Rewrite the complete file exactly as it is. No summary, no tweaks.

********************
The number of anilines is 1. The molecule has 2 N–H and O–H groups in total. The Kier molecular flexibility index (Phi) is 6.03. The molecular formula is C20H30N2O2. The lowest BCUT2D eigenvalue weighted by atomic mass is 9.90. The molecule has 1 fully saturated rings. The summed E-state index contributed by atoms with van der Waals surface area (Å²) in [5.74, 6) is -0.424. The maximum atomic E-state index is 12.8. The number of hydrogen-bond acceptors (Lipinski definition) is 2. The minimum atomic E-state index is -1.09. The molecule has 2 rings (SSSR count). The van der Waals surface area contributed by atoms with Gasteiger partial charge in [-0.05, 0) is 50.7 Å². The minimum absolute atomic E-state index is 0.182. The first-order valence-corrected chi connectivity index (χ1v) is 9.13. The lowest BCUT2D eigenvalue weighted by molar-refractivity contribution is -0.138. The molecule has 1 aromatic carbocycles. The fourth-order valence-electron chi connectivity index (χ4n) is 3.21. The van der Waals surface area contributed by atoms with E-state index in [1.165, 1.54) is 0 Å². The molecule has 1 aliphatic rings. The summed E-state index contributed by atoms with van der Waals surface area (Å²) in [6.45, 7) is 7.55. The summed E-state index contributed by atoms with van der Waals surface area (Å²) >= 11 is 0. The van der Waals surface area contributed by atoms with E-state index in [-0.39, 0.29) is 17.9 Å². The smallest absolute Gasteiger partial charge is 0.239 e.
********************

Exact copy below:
The number of anilines is 1. The molecule has 2 N–H and O–H groups in total. The Kier molecular flexibility index (Phi) is 6.03. The molecular formula is C20H30N2O2. The lowest BCUT2D eigenvalue weighted by atomic mass is 9.90. The molecule has 1 fully saturated rings. The summed E-state index contributed by atoms with van der Waals surface area (Å²) in [5.74, 6) is -0.424. The maximum atomic E-state index is 12.8. The number of hydrogen-bond acceptors (Lipinski definition) is 2. The minimum atomic E-state index is -1.09. The molecule has 2 rings (SSSR count). The van der Waals surface area contributed by atoms with Gasteiger partial charge in [-0.05, 0) is 50.7 Å². The minimum absolute atomic E-state index is 0.182. The first-order valence-corrected chi connectivity index (χ1v) is 9.13. The lowest BCUT2D eigenvalue weighted by molar-refractivity contribution is -0.138. The molecule has 1 aromatic carbocycles. The fourth-order valence-electron chi connectivity index (χ4n) is 3.21. The van der Waals surface area contributed by atoms with E-state index in [1.165, 1.54) is 0 Å². The molecule has 1 aliphatic rings. The summed E-state index contributed by atoms with van der Waals surface area (Å²) in [6.45, 7) is 7.55. The summed E-state index contributed by atoms with van der Waals surface area (Å²) >= 11 is 0. The van der Waals surface area contributed by atoms with E-state index in [-0.39, 0.29) is 17.9 Å². The smallest absolute Gasteiger partial charge is 0.239 e.